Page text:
Vending And Blind Trade Oppose Rest Area Commercialization Of Interstate Highways
From Vending Times
Vending And Blind Trade Oppose Rest Area Commercialization Of Interstate Highways by Emily Jed Emily@vendingtimes.net
Issue Date: Vol. 57, No. 7, July 2017, Posted On: 6/20/2017
ALEXANDRIA, VA — A coalition led by the National Federation of the Blind, National Automatic Merchandising Association, restaurants, fuel retailers, city governments and trucking firms urged key lawmakers to oppose the commercialization of interstate rest areas as Congress considers new infrastructure legislation.
The coalition’s argument against the proposal to allow the sale of food, fuel and other commercial services at interstate rest areas is that it would drain local businesses of customers, communities of jobs and city governments of tax revenue by putting established businesses in direct competition with state governments. At the same time, it would give states an unfair competitive advantage by granting them direct access to highway motorists.
The coalition also argued that up-ending the long-established policy prohibiting commercial rest areas threatens the livelihood of the nation’s blind merchants, who service many of the vending machines at rest areas, and would hinder the Department of Transportation’s goal of expanding commercial truck parking capacity nationwide.
Under the Randolph-Sheppard Act, a federal law that supports entrepreneurial opportunities for blind people, blind vendors are given priority in bidding to manage vending locations at rest areas along federal interstates.
Congress privatized highway services in 1960, when it prohibited states from offering commercial services at rest areas along the Interstate Highway System so that private-sector entities would grow and provide services to the traveling public, National Association of Truck Stop Owners president and chief executive Lisa Mullings pointed out.
“If the government gets in the business of selling food and fuel or other commercial services, local communities will suffer as tax revenues shift to the state; hardworking business owners will lose their customer base; blind entrepreneurs will be out of work and truck drivers will have a harder time finding a safe place to rest,” Mullings said. “Commercializing Interstate rest areas would create far more problems than it will solve.”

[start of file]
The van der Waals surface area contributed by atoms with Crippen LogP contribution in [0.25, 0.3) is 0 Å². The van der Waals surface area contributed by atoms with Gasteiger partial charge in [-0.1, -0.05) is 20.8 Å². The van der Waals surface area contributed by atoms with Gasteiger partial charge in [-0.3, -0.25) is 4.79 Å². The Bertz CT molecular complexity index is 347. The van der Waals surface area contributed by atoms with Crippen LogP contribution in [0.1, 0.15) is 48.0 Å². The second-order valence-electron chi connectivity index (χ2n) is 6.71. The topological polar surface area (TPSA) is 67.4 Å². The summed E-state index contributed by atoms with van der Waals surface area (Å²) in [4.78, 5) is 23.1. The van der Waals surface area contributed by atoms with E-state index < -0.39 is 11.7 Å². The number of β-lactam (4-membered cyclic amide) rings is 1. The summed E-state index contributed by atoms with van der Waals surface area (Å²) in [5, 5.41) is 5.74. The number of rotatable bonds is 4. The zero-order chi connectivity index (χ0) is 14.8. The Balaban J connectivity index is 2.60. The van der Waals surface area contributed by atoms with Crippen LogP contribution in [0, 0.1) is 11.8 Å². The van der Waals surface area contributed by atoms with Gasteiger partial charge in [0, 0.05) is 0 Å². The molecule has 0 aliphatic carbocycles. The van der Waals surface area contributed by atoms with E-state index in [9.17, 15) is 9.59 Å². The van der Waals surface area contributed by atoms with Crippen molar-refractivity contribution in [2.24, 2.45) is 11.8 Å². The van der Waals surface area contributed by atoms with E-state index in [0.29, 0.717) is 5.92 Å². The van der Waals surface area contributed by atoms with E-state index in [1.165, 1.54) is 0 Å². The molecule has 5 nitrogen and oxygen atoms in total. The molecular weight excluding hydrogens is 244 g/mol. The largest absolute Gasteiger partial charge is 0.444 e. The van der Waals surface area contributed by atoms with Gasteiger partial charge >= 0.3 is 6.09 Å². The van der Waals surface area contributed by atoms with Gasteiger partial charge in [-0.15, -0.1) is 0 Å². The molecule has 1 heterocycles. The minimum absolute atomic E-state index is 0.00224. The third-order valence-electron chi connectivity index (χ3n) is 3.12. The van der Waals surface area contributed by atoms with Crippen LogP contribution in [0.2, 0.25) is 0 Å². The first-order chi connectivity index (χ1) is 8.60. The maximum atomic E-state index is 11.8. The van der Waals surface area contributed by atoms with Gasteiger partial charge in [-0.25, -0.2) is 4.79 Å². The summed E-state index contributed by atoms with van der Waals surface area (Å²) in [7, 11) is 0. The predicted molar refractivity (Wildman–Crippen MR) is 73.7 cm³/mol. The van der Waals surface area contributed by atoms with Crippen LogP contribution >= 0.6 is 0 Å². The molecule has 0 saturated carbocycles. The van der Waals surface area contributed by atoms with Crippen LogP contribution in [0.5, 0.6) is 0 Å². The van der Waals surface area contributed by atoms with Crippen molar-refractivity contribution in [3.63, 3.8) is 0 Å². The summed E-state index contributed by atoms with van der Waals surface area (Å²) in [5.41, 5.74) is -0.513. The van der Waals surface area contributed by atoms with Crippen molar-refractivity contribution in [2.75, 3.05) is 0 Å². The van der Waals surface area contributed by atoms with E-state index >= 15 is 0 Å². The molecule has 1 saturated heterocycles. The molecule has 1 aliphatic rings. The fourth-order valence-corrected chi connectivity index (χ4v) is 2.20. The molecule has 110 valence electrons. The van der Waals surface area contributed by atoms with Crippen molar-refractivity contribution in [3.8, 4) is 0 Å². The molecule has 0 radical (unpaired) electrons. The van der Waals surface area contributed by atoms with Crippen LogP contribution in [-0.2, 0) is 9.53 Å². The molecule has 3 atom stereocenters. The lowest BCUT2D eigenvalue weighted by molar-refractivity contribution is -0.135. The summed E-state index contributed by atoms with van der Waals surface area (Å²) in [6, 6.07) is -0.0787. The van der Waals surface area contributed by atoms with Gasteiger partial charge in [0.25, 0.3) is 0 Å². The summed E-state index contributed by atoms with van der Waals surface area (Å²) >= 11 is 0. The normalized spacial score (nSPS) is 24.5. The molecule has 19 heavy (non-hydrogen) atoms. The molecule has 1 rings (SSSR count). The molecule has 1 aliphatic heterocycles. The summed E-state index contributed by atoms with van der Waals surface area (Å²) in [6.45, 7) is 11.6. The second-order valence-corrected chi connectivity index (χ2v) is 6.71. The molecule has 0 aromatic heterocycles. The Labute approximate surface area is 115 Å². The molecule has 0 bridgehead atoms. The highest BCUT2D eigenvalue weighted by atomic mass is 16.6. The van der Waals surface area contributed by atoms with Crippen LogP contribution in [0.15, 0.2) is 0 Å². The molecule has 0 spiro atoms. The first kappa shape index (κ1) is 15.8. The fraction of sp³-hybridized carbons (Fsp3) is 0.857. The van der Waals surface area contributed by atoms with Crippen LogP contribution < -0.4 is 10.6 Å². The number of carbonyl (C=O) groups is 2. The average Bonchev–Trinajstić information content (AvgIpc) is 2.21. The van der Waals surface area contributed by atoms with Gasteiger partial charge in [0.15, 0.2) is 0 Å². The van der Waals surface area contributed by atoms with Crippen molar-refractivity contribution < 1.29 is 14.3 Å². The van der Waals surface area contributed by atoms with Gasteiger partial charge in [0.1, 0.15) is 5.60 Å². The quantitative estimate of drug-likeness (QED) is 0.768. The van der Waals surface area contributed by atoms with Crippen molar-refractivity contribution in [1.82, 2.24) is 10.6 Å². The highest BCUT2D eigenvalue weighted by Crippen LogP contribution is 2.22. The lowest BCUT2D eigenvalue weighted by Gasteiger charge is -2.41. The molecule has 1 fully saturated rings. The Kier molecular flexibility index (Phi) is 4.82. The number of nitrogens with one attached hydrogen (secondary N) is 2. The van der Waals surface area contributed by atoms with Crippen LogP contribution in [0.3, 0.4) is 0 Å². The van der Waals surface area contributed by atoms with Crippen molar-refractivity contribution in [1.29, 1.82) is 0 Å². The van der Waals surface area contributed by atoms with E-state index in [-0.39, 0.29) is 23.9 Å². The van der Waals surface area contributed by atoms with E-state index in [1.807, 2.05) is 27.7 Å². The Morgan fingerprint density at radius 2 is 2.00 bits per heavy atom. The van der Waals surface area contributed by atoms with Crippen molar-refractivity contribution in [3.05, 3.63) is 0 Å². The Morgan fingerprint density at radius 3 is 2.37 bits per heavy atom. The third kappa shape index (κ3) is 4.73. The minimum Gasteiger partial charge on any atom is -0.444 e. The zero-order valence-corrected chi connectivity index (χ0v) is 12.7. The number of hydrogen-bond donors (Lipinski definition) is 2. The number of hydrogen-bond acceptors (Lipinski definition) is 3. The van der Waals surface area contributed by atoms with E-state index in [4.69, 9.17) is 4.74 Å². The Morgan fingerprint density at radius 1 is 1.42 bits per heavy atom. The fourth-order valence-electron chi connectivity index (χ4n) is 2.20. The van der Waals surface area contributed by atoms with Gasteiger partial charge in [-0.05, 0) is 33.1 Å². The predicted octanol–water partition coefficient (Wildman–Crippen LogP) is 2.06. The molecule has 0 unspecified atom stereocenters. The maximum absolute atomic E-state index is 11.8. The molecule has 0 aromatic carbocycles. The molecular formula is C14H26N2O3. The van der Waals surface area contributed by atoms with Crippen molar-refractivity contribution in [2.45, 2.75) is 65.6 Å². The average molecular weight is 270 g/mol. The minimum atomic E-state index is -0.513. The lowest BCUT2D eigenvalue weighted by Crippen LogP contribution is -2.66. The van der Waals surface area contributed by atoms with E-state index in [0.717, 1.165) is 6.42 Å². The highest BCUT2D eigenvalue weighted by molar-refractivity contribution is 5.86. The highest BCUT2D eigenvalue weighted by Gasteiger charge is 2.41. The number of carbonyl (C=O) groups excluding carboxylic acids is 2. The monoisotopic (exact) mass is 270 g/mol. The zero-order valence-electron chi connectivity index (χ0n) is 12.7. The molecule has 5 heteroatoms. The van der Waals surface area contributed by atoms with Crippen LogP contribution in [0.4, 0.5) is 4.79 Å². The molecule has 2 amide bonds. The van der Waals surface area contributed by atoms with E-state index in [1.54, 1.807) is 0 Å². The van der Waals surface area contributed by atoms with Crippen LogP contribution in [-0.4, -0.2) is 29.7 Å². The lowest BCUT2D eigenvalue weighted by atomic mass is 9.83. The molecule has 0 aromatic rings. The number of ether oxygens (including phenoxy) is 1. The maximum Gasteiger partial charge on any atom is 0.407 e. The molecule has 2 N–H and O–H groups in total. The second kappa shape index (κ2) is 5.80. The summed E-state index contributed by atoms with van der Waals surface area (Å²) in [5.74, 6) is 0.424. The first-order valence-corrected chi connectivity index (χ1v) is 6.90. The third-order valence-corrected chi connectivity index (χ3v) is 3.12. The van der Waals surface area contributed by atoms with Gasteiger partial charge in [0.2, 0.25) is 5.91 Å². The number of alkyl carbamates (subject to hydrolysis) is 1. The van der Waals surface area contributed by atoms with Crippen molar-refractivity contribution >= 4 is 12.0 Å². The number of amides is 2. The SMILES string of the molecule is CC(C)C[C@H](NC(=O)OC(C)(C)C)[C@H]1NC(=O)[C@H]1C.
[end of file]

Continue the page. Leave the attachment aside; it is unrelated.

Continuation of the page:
In many rural communities located near interstates, gas stations, restaurants, convenience stores, truck stops and hotels are among the largest local taxpayers, contributing more than $22.5 billion to state and local coffers, Mullings estimated.
Commercialization of rest areas would also result in significant losses of sales for vending machines, which would be unable to compete with larger foodservices, the coalition contends. “There is already an unacceptably high unemployment rate of approximately 70% among blind Americans,” said Mark Riccobono, president of the National Federation of the Blind. “Congress should not contribute to the problem by putting the blind entrepreneurs who service rest area vending machines out of work.
Lea Dias, president of the National Council of State Agencies for the Blind, added: “This economic disruption to small family businesses, including those owned by entrepreneurs who are blind, and to the communities that they live in, would likely shift economic activity from small businesses to large corporations. It would also shift tax revenue from cities and counties, without necessarily increasing net jobs, sales or taxes paid.”
The coalition observed that Congress reaffirmed its commitment to helping “exit-based” businesses to support local communities as recently as 2012, when the Senate voted 86 to 12 to uphold the longstanding federal law prohibiting the sale of food, fuel and other convenience items from interstate rest areas.